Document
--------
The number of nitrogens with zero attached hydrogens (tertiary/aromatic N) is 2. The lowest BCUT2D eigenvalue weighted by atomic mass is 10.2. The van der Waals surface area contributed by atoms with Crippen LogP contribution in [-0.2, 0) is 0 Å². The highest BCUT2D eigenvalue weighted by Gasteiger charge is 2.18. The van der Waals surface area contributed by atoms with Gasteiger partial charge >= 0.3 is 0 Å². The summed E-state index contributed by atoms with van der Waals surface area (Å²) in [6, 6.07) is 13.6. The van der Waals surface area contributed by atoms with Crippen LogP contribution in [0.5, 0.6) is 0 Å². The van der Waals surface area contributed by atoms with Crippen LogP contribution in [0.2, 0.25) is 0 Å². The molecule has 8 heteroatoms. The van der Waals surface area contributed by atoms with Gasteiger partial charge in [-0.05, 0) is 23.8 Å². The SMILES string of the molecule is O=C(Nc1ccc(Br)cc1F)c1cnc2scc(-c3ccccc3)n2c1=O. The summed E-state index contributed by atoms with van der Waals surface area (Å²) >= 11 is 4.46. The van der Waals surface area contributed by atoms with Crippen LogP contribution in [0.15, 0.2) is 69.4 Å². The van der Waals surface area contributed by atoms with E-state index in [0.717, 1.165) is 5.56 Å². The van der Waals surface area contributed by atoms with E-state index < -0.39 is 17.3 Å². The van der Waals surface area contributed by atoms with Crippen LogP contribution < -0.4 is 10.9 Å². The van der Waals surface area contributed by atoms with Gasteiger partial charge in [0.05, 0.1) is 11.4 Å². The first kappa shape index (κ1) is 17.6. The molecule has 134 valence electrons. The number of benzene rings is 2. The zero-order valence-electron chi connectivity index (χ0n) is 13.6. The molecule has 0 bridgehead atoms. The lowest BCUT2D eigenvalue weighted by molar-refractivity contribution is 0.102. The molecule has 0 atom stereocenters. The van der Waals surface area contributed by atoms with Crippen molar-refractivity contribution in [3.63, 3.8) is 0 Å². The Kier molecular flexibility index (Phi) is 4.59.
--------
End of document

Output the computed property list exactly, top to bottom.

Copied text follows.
The number of nitrogens with zero attached hydrogens (tertiary/aromatic N) is 2. The lowest BCUT2D eigenvalue weighted by atomic mass is 10.2. The van der Waals surface area contributed by atoms with Crippen LogP contribution in [-0.2, 0) is 0 Å². The highest BCUT2D eigenvalue weighted by Gasteiger charge is 2.18. The van der Waals surface area contributed by atoms with Gasteiger partial charge >= 0.3 is 0 Å². The summed E-state index contributed by atoms with van der Waals surface area (Å²) in [6, 6.07) is 13.6. The van der Waals surface area contributed by atoms with Crippen LogP contribution in [0.5, 0.6) is 0 Å². The van der Waals surface area contributed by atoms with Crippen LogP contribution in [0.2, 0.25) is 0 Å². The molecule has 8 heteroatoms. The van der Waals surface area contributed by atoms with Gasteiger partial charge in [-0.05, 0) is 23.8 Å². The SMILES string of the molecule is O=C(Nc1ccc(Br)cc1F)c1cnc2scc(-c3ccccc3)n2c1=O. The summed E-state index contributed by atoms with van der Waals surface area (Å²) >= 11 is 4.46. The van der Waals surface area contributed by atoms with Crippen LogP contribution in [0.15, 0.2) is 69.4 Å². The van der Waals surface area contributed by atoms with E-state index in [0.717, 1.165) is 5.56 Å². The van der Waals surface area contributed by atoms with E-state index < -0.39 is 17.3 Å². The van der Waals surface area contributed by atoms with Crippen LogP contribution < -0.4 is 10.9 Å². The van der Waals surface area contributed by atoms with Gasteiger partial charge in [0.05, 0.1) is 11.4 Å². The first kappa shape index (κ1) is 17.6. The molecule has 134 valence electrons. The number of benzene rings is 2. The zero-order valence-electron chi connectivity index (χ0n) is 13.6. The molecule has 0 bridgehead atoms. The lowest BCUT2D eigenvalue weighted by molar-refractivity contribution is 0.102. The molecule has 0 atom stereocenters. The van der Waals surface area contributed by atoms with Crippen molar-refractivity contribution in [3.63, 3.8) is 0 Å². The Kier molecular flexibility index (Phi) is 4.59.